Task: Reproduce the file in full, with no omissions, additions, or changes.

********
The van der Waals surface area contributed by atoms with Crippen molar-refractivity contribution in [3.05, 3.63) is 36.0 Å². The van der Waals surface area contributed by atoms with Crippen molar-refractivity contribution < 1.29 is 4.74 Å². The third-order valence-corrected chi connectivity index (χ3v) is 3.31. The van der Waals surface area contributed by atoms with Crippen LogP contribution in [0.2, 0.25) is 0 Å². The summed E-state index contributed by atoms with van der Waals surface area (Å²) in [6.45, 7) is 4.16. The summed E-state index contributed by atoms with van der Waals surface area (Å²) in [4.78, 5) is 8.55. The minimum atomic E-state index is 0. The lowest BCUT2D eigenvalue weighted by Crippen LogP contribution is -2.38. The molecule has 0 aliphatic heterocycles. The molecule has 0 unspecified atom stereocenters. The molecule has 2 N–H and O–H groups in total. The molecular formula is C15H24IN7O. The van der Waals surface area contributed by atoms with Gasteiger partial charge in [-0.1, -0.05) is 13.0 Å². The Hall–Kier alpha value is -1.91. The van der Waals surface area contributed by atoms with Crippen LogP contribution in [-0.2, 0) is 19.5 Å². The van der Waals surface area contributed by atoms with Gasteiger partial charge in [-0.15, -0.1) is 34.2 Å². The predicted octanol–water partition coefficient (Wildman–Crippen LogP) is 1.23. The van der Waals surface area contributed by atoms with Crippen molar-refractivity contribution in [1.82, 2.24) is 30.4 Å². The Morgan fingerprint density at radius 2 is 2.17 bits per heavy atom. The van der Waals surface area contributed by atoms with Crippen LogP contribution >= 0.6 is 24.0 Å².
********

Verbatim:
The van der Waals surface area contributed by atoms with Crippen molar-refractivity contribution in [3.05, 3.63) is 36.0 Å². The van der Waals surface area contributed by atoms with Crippen molar-refractivity contribution < 1.29 is 4.74 Å². The third-order valence-corrected chi connectivity index (χ3v) is 3.31. The van der Waals surface area contributed by atoms with Crippen LogP contribution in [0.2, 0.25) is 0 Å². The summed E-state index contributed by atoms with van der Waals surface area (Å²) in [6.45, 7) is 4.16. The summed E-state index contributed by atoms with van der Waals surface area (Å²) in [4.78, 5) is 8.55. The minimum atomic E-state index is 0. The lowest BCUT2D eigenvalue weighted by Crippen LogP contribution is -2.38. The molecule has 0 aliphatic heterocycles. The molecule has 0 unspecified atom stereocenters. The molecule has 2 N–H and O–H groups in total. The molecular formula is C15H24IN7O. The van der Waals surface area contributed by atoms with Gasteiger partial charge in [-0.1, -0.05) is 13.0 Å². The Hall–Kier alpha value is -1.91. The van der Waals surface area contributed by atoms with Crippen LogP contribution in [-0.2, 0) is 19.5 Å². The van der Waals surface area contributed by atoms with Gasteiger partial charge in [-0.15, -0.1) is 34.2 Å². The predicted octanol–water partition coefficient (Wildman–Crippen LogP) is 1.23. The van der Waals surface area contributed by atoms with Crippen molar-refractivity contribution in [1.82, 2.24) is 30.4 Å². The Morgan fingerprint density at radius 2 is 2.17 bits per heavy atom. The van der Waals surface area contributed by atoms with Crippen LogP contribution >= 0.6 is 24.0 Å².